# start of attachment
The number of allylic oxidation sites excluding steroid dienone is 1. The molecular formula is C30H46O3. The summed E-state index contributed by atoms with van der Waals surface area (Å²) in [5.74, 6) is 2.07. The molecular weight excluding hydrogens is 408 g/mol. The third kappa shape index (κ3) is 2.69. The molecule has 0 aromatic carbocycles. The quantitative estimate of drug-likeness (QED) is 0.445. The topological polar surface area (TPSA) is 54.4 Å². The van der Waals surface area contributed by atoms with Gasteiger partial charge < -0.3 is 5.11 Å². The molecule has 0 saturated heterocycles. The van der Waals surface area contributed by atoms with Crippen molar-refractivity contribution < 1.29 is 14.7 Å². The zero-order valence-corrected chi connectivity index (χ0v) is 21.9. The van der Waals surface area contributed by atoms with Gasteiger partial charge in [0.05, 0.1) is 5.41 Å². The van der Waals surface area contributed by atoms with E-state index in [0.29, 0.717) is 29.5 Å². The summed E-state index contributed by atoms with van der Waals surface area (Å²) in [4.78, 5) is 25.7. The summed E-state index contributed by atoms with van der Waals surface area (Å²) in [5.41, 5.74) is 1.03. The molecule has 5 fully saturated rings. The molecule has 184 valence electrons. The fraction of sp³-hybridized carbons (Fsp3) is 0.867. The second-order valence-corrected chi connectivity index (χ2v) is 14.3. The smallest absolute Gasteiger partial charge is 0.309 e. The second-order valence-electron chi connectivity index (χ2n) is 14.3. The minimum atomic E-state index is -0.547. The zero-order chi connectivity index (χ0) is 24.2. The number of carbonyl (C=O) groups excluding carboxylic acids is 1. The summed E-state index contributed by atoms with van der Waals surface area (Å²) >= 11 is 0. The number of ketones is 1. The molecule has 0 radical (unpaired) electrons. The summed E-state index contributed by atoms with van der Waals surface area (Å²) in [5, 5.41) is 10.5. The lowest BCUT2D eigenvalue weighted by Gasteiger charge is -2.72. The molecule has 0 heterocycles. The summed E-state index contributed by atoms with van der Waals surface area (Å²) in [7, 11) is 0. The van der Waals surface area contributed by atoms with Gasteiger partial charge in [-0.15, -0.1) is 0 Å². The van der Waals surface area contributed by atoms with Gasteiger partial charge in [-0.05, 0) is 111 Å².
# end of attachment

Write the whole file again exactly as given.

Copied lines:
The number of allylic oxidation sites excluding steroid dienone is 1. The molecular formula is C30H46O3. The summed E-state index contributed by atoms with van der Waals surface area (Å²) in [5.74, 6) is 2.07. The molecular weight excluding hydrogens is 408 g/mol. The third kappa shape index (κ3) is 2.69. The molecule has 0 aromatic carbocycles. The quantitative estimate of drug-likeness (QED) is 0.445. The topological polar surface area (TPSA) is 54.4 Å². The van der Waals surface area contributed by atoms with Gasteiger partial charge < -0.3 is 5.11 Å². The molecule has 0 saturated heterocycles. The van der Waals surface area contributed by atoms with Crippen molar-refractivity contribution < 1.29 is 14.7 Å². The zero-order valence-corrected chi connectivity index (χ0v) is 21.9. The van der Waals surface area contributed by atoms with Gasteiger partial charge in [0.05, 0.1) is 5.41 Å². The van der Waals surface area contributed by atoms with E-state index in [0.29, 0.717) is 29.5 Å². The summed E-state index contributed by atoms with van der Waals surface area (Å²) in [4.78, 5) is 25.7. The summed E-state index contributed by atoms with van der Waals surface area (Å²) in [5.41, 5.74) is 1.03. The molecule has 5 fully saturated rings. The molecule has 184 valence electrons. The fraction of sp³-hybridized carbons (Fsp3) is 0.867. The second-order valence-corrected chi connectivity index (χ2v) is 14.3. The smallest absolute Gasteiger partial charge is 0.309 e. The second-order valence-electron chi connectivity index (χ2n) is 14.3. The minimum atomic E-state index is -0.547. The zero-order chi connectivity index (χ0) is 24.2. The number of carbonyl (C=O) groups excluding carboxylic acids is 1. The summed E-state index contributed by atoms with van der Waals surface area (Å²) >= 11 is 0. The number of ketones is 1. The molecule has 0 radical (unpaired) electrons. The summed E-state index contributed by atoms with van der Waals surface area (Å²) in [5, 5.41) is 10.5. The lowest BCUT2D eigenvalue weighted by Gasteiger charge is -2.72. The molecule has 0 heterocycles. The summed E-state index contributed by atoms with van der Waals surface area (Å²) in [7, 11) is 0. The van der Waals surface area contributed by atoms with Gasteiger partial charge in [-0.15, -0.1) is 0 Å². The van der Waals surface area contributed by atoms with Gasteiger partial charge in [-0.05, 0) is 111 Å².